The Samsung Galaxy Tab 3 7.0 WiFi variants have had root access available for a while now. However, the old method using the XDA Developers thread is no longer available. Users can still gain root access to the T210 and the T210R by using an updated version of SuperSU. The new method will still use Odin to flash a custom recovery (TWRP) first before we then access that custom recovery image and flash the SuperSU Package. The result? You will see the SuperSU app on your device and you can further access the custom recovery to flash zip files which will be your gateway to installing custom ROMs.
Before we get things started, you should first backup the Sammy tablet if you need to factory reset. While there are many benefits to rooting, sometimes things don’t go as planned. You should make sure you have a second copy of your data for if you need to restore that data later down the track. Often the easiest method out of a soft brick situation is to apply a factory reset and start again and not try to find out how to fix your difficult problem.
You should only follow the guide if you are an advanced Android user. While on most occasions everything will go according to plan, you shouldn’t challenge yourself with a guide like rooting unless you know how to fix soft bricks with flashing an official firmware release. You can do that with Odin on Samsung devices.
Furthermore, you might be interested in checking out all the things you can do with a rooted Android to get you in the mood.
Files you need:
- Download Chainfire’s SuperSU from his official webpage here.
- Visit our own page and download the Odin version 3.09. If that link isn’t working at your time of visit, please try the Odin 3.10.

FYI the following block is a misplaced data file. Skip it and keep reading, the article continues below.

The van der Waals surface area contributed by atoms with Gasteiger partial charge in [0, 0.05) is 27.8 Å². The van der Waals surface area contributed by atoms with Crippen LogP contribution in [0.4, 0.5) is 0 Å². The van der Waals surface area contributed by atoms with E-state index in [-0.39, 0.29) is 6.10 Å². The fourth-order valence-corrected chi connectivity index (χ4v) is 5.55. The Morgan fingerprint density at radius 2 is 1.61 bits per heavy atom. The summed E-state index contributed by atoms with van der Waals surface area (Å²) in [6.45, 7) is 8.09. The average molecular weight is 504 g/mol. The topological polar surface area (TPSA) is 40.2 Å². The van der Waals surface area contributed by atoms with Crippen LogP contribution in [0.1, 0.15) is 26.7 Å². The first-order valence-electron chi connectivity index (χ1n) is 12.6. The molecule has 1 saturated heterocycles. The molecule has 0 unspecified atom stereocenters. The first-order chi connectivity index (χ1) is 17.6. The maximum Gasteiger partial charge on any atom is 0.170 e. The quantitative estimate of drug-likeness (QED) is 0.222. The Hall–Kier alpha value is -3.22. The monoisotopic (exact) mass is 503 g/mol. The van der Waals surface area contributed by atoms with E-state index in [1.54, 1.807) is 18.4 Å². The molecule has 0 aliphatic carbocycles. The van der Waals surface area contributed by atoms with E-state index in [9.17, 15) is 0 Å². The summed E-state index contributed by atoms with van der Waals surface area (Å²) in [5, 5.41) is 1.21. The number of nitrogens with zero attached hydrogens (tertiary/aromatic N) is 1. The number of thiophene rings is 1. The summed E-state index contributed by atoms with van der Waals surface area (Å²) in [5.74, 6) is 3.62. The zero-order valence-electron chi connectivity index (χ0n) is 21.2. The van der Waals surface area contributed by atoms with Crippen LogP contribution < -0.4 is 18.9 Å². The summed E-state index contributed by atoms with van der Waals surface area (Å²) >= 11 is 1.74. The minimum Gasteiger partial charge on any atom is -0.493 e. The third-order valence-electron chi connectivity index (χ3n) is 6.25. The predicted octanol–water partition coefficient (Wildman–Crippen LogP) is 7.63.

- Download the TWRP Recovery image you should use from this webpage.
- You might also want to update the Samsung USB Drivers for mobile phones by visiting the official Samsung webpage.
Rooting the Samsung Galaxy Tab 3 7.0 WiFi SM-T210 and SM-T210R with a custom recovery (TWRP recovery)
- Extract the Odin file to the desktop of the computer.
- Once Odin is unzipped and you can see the program inside, double-click the mouse and run the app.
- Start by completely powering down the Galaxy Tab.
- Reboot it to the download mode: Volume Down + Power + Home keys at the same time.
- Enable USB Debugging Mode by heading over to the Settings > Developer Options > allow permissions for the USB Debugging option.
- Now you can connect the Samsung Galaxy Tab 3 7.0 to the computer where you have Odin and SuperSU.
- Transfer the zipped SuperSU package to the SD card on the tablet. That means paste it to the internal storage. Make sure the SuperSU file isn’t hidden in any sub folder.
- Unzip the TWRP recovery package that’s also on the desktop.
- Now click the AP button with Odin and browse for the TWRP custom recovery file. It will only work if you have unzipped it first.
- Click the Start button and wait for Odin to finish flashing your tablet with the custom recovery image.
- Now that you have the custom recovery, it’s time to root your device with the SuperSU.
- Unplug from the computer and reboot to the recovery mode.
- Switch it off by holding the Power key for 10 seconds. Turn it back on holding the Power + Home + Volume Up keys at the same time.
- Your device will enter the custom recovery we just flashed.
- Now navigate through the TWRP recovery menu until you find the “install” option and tap the same.
- Now browse the internal SD card on the tablet for the SuperSU file. Remember, this time the file should still be zipped.
- Load and confirm the installation of the SuperSU file.
- Go back to the main recovery menu where you were after first entering recovery and choose to reboot the system.
Once your device reboots, you can take control of your Google account once again and you have root access with a custom recovery fully installed. You are ready to start flashing custom ROMs as zip files from in recovery. You can enter recovery using the same button sequences as above.
You can check that everything went according to plan by installing the root checker application that’s available from Google Play. If for some reason, that version of the root checker app didn’t work for you, you can search the Play Store for other versions that do a similar thing.